Monday, March 1, 2010

New Leprino Patent

A new patent has been issued to Leprino:

United States Patent 7,666,458
Merrill , et al. February 23, 2010
Methods for making soft or firm/semi-hard ripened and unripened cheese and cheeses prepared by such methods


Methods and systems for preparing soft or firm/semi-hard cheese are provided, as well as soft or firm/semi-hard cheese prepared by the methods. The methods typically involve the formation of a slurry that contains blended or molten cheese curd. A variety of ingredients can be introduced into the curd used to prepare the slurry, the slurry that is formed, or at other stages along the manufacturing process to tailor the performance and nutritional characteristics of the final cheese product. The slurry in some methods is directly processed to form a final cheese product. In other methods, the slurry undergoes various types of processing to achieve certain desired composition or performance requirements.

Further on:

Dairy Solids. A dairy solid can be added to improve various characteristics of the final cheese products such as: firming the cheese, improving water binding capacity, improving the melt appearance of the cooked cheese, and/or increasing the blistering of the cooked cheese. Dairy solids that can be utilized include, but are not limited to, whey protein concentrate, casein hydrolyzate, milk fat, lactalbumin, cream, milk protein concentrate, milk protein isolate, lactose, casein, whey protein isolate, hydrolyzed whey protein, denatured whey protein, skim cheese powder, natural casein isolate and nonfat dry milk. In general, dairy solids can be incorporated into the final product from about 0.5-25 wt. %.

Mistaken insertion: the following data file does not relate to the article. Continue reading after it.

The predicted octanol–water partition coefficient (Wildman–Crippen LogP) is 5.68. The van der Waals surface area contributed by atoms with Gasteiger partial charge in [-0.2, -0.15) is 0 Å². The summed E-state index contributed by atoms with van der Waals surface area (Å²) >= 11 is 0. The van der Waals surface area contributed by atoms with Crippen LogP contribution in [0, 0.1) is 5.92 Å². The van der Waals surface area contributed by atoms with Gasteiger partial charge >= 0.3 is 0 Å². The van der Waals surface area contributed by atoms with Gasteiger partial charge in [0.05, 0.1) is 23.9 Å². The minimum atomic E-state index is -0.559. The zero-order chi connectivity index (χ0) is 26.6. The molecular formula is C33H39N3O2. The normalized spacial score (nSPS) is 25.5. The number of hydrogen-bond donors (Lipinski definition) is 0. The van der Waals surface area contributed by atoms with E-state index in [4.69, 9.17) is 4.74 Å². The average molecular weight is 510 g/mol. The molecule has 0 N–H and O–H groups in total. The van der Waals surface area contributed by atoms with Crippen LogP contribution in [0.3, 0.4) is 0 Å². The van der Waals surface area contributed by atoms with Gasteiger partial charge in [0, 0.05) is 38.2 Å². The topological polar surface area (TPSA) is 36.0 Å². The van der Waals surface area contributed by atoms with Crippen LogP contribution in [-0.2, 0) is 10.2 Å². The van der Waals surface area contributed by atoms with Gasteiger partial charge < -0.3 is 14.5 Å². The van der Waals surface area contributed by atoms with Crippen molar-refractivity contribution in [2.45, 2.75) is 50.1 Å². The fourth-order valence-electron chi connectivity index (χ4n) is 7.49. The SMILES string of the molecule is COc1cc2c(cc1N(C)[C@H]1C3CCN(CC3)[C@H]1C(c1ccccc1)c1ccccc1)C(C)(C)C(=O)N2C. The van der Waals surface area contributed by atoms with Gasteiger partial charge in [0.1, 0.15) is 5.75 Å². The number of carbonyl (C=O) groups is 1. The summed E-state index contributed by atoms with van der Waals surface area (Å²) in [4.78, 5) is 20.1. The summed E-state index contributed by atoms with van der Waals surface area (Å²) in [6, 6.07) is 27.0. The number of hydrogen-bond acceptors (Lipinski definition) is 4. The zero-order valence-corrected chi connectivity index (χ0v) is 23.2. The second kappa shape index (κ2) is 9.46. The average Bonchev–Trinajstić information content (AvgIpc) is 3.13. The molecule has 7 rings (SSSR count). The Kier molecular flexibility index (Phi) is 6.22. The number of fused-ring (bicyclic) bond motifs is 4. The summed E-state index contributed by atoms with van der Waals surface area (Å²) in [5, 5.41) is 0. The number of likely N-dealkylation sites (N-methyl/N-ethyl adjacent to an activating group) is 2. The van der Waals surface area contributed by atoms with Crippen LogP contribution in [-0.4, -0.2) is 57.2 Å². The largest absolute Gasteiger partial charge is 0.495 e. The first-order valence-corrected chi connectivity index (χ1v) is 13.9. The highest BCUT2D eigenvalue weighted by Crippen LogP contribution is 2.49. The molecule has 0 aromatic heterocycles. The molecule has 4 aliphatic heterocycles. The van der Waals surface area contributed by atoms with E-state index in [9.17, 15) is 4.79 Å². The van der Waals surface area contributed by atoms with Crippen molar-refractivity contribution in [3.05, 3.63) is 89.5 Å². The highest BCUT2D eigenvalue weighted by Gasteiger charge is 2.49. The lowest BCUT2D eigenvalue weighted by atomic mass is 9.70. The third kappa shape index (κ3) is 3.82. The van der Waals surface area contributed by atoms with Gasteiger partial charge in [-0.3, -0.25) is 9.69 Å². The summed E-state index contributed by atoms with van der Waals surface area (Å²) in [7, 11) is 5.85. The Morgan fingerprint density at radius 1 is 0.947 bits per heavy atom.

Then we have the "new" essential cheese ingredient - starch:

Starches. Incorporating starches into the heated slurry is also beneficial in some instances because the functionality of some starches is increased when heated, hydrated and/or subjected to high shear conditions. Once functionalized in this manner, the starch can thicken or gel to bind to proteins in the cheese (e.g., casein). In general, starch can be incorporated into the final product in the range of about 0.5-20 wt. %.

Some methods add starch such that the starch concentration in the final cheese product is at least 0.1, 1, 4, 10, 11, 12, 13 or 20 wt. %. Thus, in some instances, the starch concentration can range from about 4-20 wt.% or from about 5-16 wt. % in the final cheese product.

A number of different types of starches can be incorporated into the final cheese product. Suitable starches include vegetable starches (e.g., potato starch, pea starch, and tapioca) and grain starches (e.g., corn starch, wheat starch, and rice starch). Specific examples of suitable corn starches include dent corn starch, waxy corn starch, and high amylose corn starch. The starches can be used individually or in combination.

Hard to believe!


  1. Found this funny blog about Kraft cheese...

  2. Just saw a commercial for Kraft American cheese where they stated, "only one nation could create it".

    I am ashamed if they are bragging.
    They fail to mention that even if our nation created it, they are importing MPC's to make it.

  3. Might as well just eat it without unwrapping it.

  4. Potato Starch is being used in grated cheese products, I did not realize it until I made a cheese sauce with it and used NFDM. After it sat for awhile it tasted like cheesy mashed potatoes. I was not happy with the product for that reason, but it works on a salad bar I guess. From now on I will grate my own hopefully without potato starch added.